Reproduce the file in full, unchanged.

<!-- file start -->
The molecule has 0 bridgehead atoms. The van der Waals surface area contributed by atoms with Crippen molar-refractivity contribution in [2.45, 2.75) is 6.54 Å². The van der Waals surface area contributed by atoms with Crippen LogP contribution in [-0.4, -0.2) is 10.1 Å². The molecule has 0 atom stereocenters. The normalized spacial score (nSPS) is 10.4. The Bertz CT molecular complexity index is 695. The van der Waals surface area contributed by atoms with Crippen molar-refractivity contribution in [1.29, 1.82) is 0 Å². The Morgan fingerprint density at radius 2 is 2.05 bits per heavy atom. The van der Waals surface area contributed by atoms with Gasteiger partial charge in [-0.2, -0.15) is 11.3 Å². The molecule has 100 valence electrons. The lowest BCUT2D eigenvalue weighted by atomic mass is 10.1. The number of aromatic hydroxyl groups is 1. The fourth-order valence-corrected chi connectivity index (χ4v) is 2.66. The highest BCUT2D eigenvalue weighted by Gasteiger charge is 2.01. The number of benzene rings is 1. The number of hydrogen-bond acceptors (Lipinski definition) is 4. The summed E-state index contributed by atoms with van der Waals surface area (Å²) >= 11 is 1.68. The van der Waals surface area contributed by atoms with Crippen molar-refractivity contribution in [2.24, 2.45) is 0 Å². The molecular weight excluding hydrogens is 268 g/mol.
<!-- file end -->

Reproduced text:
The molecule has 0 bridgehead atoms. The van der Waals surface area contributed by atoms with Crippen molar-refractivity contribution in [2.45, 2.75) is 6.54 Å². The van der Waals surface area contributed by atoms with Crippen LogP contribution in [-0.4, -0.2) is 10.1 Å². The molecule has 0 atom stereocenters. The normalized spacial score (nSPS) is 10.4. The Bertz CT molecular complexity index is 695. The van der Waals surface area contributed by atoms with Crippen molar-refractivity contribution in [1.29, 1.82) is 0 Å². The Morgan fingerprint density at radius 2 is 2.05 bits per heavy atom. The van der Waals surface area contributed by atoms with Gasteiger partial charge in [-0.2, -0.15) is 11.3 Å². The molecule has 100 valence electrons. The lowest BCUT2D eigenvalue weighted by atomic mass is 10.1. The number of aromatic hydroxyl groups is 1. The fourth-order valence-corrected chi connectivity index (χ4v) is 2.66. The highest BCUT2D eigenvalue weighted by Gasteiger charge is 2.01. The number of benzene rings is 1. The number of hydrogen-bond acceptors (Lipinski definition) is 4. The summed E-state index contributed by atoms with van der Waals surface area (Å²) >= 11 is 1.68. The van der Waals surface area contributed by atoms with Crippen molar-refractivity contribution in [2.24, 2.45) is 0 Å². The molecular weight excluding hydrogens is 268 g/mol.